Robert Gerie, violinist, will be guest soloist Jan 29 with the Ft. Collins Symphony (1-22-1967 33/2 R)

Ed Rice who has coached basketball at Poudre High since it opened its' doors three years ago has resigned his basketball coaching duties today (2-22-1967 37/1)

Lynn Blair and Larry Day will present "Opera Cameos" on March 5 at Ft. Collins Symphony Society season (2-26-1967 13/3 R)

Ft. Collins plans a hometown welcome for Lt. Gen. Lewis W. Walt, commander of Marine forces in Vietnam for two years (6-11-1967 54/2)

Lt. Gen. Lewis W. Walt returned to a triumphant welcome today at Ft. Collins where he was a star football player (6-15-1967 59/1)

This Northern Colorado Community settled back today after giving a whole-hearted welcome to one of its' favorite sons, "Corky" Walt (6-16-1967 23/1 PIC)

Fort Collins Civic Symphony tickets go on sale Sept. 26 for the 19th season of the Symphony (9-24-1967 10/6 R)

Will sponsor a 2-day Flea Market Oct. 6 & 7 (10-1-1967, 17/1)

A chamber concert will be presented Oct. 15 - Wilfred Schwartz, violinist of Ft. Collins Civic Symphony will be one of the performers (10-8-1967 8/3 A)

Ft. Collins Civic Symphony will be one of the performers (10-8-1967 8/3 A)

Pianist Alexander Uninsky will be guest soloist with the Ft. Collins Symphony Nov. 5 in the Lincoln Auditorium at Ft. Collins (10-29-1967 13/1R)

High school Juniors and Seniors are (in) annual Young Artist Competition of the Ft. Collins Symphony Society on the recommendation of their teachers (10-31-1967 46/1)

The Christmas convocation of the Rocky Mountain Conference of Methodist Church will open here Tuesday, December 26 with 1,000 from four state areas expected (12-24-1967 7/8)

The Holiday basketball tournament will begin tomorrow night (12-27-1967 33/1)

First round of Fort Collins Invitational basketball tournament saw come-from-behind victory over Laramie 57-53 (12-29-1967 34/7)

The recent approval of a community park in Ft. Collins, Colorado, by the Federal Bureau of Outdoor Recreation boosted the funding of projects past the $1 million mark (12-31-1967 25/1)


A protest against the Vietnam war has been scheduled in Ft. Collins March 4 by the Peace Action New Committee (2-29-1968 46/2)

Leaders of Ft. Collins' five veterans servicemen's organizations decided to ignore a Vietnam War protest march tomorrow (3-3-1968 13/1)

Virginia Bablkian, soprano will be soloist Jan. 28 with the Ft. Collins Symphony (1-21-1968 34/5)

Leslie Parnas, cellist, will appear at 8:15 March 3 in Lincoln Auditorium with Ft. Collins Symphony (2-25-1968 33/1 R)

The program has been announced for the concert of the Orchestra at 8:15 March 3 in Lincoln Jr. High School (2-27-1968 26/4)

Most Ft. Collins area teachers have expressed a desire for change in the present school tax system but they don't favor mass letters of resignation to enforce such action. (3-7-1968 32/4)

The Poudre R-1 Board of Education agreed yesterday to use its' office to collect teachers' contributions to political action arm of the Colorado Education Association (4-2-1968 12/8)

The Ft. Collins Symphony will close its' 19th season at 8:15 p.m. May 12 with a concert featuring the winners of the Young Artists Competition (5-5-1968 9/4 R)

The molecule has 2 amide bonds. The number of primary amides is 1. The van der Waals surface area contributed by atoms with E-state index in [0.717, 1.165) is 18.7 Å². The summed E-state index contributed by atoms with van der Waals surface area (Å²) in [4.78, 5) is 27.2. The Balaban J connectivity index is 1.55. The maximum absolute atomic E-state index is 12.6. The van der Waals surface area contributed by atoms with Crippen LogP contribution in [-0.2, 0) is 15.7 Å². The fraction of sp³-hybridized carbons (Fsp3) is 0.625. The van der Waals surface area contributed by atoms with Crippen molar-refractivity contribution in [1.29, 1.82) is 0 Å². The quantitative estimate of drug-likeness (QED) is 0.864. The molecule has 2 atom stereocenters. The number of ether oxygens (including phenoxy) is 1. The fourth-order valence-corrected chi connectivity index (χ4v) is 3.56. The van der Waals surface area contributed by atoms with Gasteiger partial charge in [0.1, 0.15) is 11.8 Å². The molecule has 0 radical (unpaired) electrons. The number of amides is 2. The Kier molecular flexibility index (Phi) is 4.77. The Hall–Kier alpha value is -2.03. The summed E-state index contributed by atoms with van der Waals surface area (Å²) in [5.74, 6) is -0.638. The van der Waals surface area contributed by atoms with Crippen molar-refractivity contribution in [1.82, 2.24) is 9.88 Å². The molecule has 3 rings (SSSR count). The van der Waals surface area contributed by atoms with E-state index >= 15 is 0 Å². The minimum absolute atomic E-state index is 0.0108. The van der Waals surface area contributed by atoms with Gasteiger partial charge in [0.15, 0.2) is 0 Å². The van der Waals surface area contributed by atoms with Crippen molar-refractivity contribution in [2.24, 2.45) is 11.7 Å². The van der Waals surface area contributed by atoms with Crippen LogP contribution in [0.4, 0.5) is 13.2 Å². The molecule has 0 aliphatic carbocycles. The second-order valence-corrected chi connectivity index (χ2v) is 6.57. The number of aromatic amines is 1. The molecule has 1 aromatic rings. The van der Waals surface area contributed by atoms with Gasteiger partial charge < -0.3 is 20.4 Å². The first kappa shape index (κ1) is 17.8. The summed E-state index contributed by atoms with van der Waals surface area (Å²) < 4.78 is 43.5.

Ft. Collins Orchestra will close out the season tonight with its' annual Young Artists Concert at Lincoln Jr. High School Auditorium (5-12-1968 4/3 R)

Helen M. Greene Theater will open its' first season Friday, July 26, at 8:00 p.m. with "The Music Man." (7-21-1968 5/2 R)

A rosy success story of cooperation between town & gown can be found in the celebration this season of Ft. Collins Symphony's 20th anniversary (9-29-1968 3/1 R)

As protest marches go, it was a good one--there were at least 500 demonstrators--they called it a protest march all right, a protest on trash (9-29-1968 14/1 EMP pix)

Civic Symphony Orchestra will open its' 20th season at 8:15 p.m. Sunday, Nov. 3 in Lincoln (Jr.) High School Auditorium (10-27-1968 9/1 R)

High school juniors and seniors are invited to enter the 14th annual Young Artist Competition sponsored by Ft. Collins Symphony Society (11-13-1968 29/7)


Women's Guild of the Fort Collins Symphony Orchestra gives this music group a big lift. (1-5-1969 10/1 cont w/pix)

All Colorado educators should actively support recommendations for revamping the state's School Foundation Act says Dr. Robert Johnson, Jr. (1-9-1969 29/1)

Trees available to Colorado residents for useful purposes (2-10-1969 2/4)

Ft. Collins Civic Symphony will perform at 8:15 p.m. Mar. 2 in Lincoln Jr. High School. Wilfred Schwartz is music director. (2-26-1969 70/5)

Two Denver musicians will be soloists with the Ft. Collins Symphony Orchestra at 8:15 p.m. May 11 in Lincoln Jr. High School Auditorium (5-8-1969 69/7)

The Rev. Frazier Mitchell said the names of all American servicemen killed in Vietnam will be read from the steps of the Ft. Collins Post Office (May 23 5-20-1969 18/8)

Plans have been completed for a memorial service to honor servicemen who died in Vietnam War (5-22-1969 33/4)

Coach of track and football George W. Scott dies (6-18-1969 56/5)

An estimated 12,000 persons attended the recent one week long celebration opening the First National Bank's 12 story building there (7-6-1969 4/5 J)

The Western Regional Conference of the International Childbirth Education Association meeting will be keynoted by Dr. Herbert Ratner July 25-27 in Ft. Collins (7-16-1969 47/1 PIC)

Beef boycott begins, parade postponed a week (9-8-1969 9/2)

Postponed beef march now set for (9/15 9-10-1969 21/4)